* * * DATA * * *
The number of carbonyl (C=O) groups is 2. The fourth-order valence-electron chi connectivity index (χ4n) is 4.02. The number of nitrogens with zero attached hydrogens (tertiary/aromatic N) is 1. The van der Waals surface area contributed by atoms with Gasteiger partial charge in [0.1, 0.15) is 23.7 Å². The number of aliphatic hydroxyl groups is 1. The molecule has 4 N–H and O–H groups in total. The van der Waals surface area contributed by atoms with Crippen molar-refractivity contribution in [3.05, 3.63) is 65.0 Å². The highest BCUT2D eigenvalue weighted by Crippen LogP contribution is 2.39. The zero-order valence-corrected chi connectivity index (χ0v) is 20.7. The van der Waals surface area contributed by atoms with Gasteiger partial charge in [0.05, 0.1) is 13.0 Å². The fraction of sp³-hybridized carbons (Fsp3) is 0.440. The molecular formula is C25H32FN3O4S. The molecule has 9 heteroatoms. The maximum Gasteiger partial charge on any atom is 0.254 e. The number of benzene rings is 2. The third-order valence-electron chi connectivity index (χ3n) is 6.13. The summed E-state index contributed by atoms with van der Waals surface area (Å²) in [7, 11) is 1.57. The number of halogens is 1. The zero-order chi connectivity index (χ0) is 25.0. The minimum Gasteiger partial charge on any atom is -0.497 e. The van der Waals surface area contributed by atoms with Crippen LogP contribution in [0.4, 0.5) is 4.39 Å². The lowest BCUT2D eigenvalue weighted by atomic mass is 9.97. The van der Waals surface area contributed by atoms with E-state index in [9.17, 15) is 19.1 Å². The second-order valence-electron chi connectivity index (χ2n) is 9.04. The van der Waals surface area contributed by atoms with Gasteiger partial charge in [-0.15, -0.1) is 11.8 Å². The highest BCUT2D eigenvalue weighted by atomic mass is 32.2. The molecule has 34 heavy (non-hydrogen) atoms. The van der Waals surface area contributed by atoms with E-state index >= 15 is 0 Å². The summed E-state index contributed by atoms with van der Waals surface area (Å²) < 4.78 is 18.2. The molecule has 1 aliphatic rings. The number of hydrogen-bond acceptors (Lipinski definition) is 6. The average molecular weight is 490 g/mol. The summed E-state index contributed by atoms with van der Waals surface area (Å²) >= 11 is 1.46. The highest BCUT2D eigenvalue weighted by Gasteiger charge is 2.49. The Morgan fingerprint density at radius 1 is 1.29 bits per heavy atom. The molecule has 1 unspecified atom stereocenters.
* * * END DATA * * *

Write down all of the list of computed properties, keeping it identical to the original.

The number of carbonyl (C=O) groups is 2. The fourth-order valence-electron chi connectivity index (χ4n) is 4.02. The number of nitrogens with zero attached hydrogens (tertiary/aromatic N) is 1. The van der Waals surface area contributed by atoms with Gasteiger partial charge in [0.1, 0.15) is 23.7 Å². The number of aliphatic hydroxyl groups is 1. The molecule has 4 N–H and O–H groups in total. The van der Waals surface area contributed by atoms with Crippen molar-refractivity contribution in [3.05, 3.63) is 65.0 Å². The highest BCUT2D eigenvalue weighted by Crippen LogP contribution is 2.39. The zero-order valence-corrected chi connectivity index (χ0v) is 20.7. The van der Waals surface area contributed by atoms with Gasteiger partial charge in [0.05, 0.1) is 13.0 Å². The fraction of sp³-hybridized carbons (Fsp3) is 0.440. The molecular formula is C25H32FN3O4S. The molecule has 9 heteroatoms. The maximum Gasteiger partial charge on any atom is 0.254 e. The number of benzene rings is 2. The third-order valence-electron chi connectivity index (χ3n) is 6.13. The summed E-state index contributed by atoms with van der Waals surface area (Å²) in [7, 11) is 1.57. The number of halogens is 1. The zero-order chi connectivity index (χ0) is 25.0. The minimum Gasteiger partial charge on any atom is -0.497 e. The van der Waals surface area contributed by atoms with Crippen LogP contribution in [0.4, 0.5) is 4.39 Å². The lowest BCUT2D eigenvalue weighted by atomic mass is 9.97. The van der Waals surface area contributed by atoms with E-state index in [9.17, 15) is 19.1 Å². The second-order valence-electron chi connectivity index (χ2n) is 9.04. The van der Waals surface area contributed by atoms with Gasteiger partial charge in [-0.15, -0.1) is 11.8 Å². The highest BCUT2D eigenvalue weighted by atomic mass is 32.2. The molecule has 34 heavy (non-hydrogen) atoms. The van der Waals surface area contributed by atoms with E-state index >= 15 is 0 Å². The summed E-state index contributed by atoms with van der Waals surface area (Å²) < 4.78 is 18.2. The molecule has 1 aliphatic rings. The number of hydrogen-bond acceptors (Lipinski definition) is 6. The average molecular weight is 490 g/mol. The summed E-state index contributed by atoms with van der Waals surface area (Å²) >= 11 is 1.46. The highest BCUT2D eigenvalue weighted by Gasteiger charge is 2.49. The Morgan fingerprint density at radius 1 is 1.29 bits per heavy atom. The molecule has 1 unspecified atom stereocenters.